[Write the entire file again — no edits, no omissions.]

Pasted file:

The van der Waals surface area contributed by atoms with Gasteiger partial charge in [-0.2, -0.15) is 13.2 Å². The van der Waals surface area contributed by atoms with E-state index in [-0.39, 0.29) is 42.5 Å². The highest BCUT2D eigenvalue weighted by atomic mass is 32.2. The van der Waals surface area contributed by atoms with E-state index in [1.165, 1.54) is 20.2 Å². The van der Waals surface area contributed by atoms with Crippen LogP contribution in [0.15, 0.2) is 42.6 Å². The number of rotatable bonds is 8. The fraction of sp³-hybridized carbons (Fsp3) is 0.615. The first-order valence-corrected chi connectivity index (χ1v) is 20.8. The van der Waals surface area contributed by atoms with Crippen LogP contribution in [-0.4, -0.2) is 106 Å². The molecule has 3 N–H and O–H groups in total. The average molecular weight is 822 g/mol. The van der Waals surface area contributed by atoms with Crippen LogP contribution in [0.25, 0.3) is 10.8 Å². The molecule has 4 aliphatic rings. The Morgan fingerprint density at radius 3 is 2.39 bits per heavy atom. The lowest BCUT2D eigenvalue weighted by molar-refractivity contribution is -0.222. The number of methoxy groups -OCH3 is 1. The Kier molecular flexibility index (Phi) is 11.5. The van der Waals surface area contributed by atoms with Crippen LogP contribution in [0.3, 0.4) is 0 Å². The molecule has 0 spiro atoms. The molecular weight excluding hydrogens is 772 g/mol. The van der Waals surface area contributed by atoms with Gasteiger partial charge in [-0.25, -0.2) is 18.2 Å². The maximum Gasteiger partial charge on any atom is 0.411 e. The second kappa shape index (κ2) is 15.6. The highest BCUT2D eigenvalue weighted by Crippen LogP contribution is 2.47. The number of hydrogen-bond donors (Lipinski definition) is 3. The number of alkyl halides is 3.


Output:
The van der Waals surface area contributed by atoms with Gasteiger partial charge in [-0.2, -0.15) is 13.2 Å². The van der Waals surface area contributed by atoms with E-state index in [-0.39, 0.29) is 42.5 Å². The highest BCUT2D eigenvalue weighted by atomic mass is 32.2. The van der Waals surface area contributed by atoms with E-state index in [1.165, 1.54) is 20.2 Å². The van der Waals surface area contributed by atoms with Crippen LogP contribution in [0.15, 0.2) is 42.6 Å². The number of rotatable bonds is 8. The fraction of sp³-hybridized carbons (Fsp3) is 0.615. The first-order valence-corrected chi connectivity index (χ1v) is 20.8. The van der Waals surface area contributed by atoms with Crippen LogP contribution in [-0.4, -0.2) is 106 Å². The molecule has 3 N–H and O–H groups in total. The average molecular weight is 822 g/mol. The van der Waals surface area contributed by atoms with Crippen LogP contribution in [0.25, 0.3) is 10.8 Å². The molecule has 4 aliphatic rings. The Morgan fingerprint density at radius 3 is 2.39 bits per heavy atom. The lowest BCUT2D eigenvalue weighted by molar-refractivity contribution is -0.222. The number of methoxy groups -OCH3 is 1. The Kier molecular flexibility index (Phi) is 11.5. The van der Waals surface area contributed by atoms with Crippen LogP contribution in [0.3, 0.4) is 0 Å². The molecule has 0 spiro atoms. The molecular weight excluding hydrogens is 772 g/mol. The van der Waals surface area contributed by atoms with Gasteiger partial charge in [-0.25, -0.2) is 18.2 Å². The maximum Gasteiger partial charge on any atom is 0.411 e. The second kappa shape index (κ2) is 15.6. The highest BCUT2D eigenvalue weighted by Crippen LogP contribution is 2.47. The number of hydrogen-bond donors (Lipinski definition) is 3. The number of alkyl halides is 3.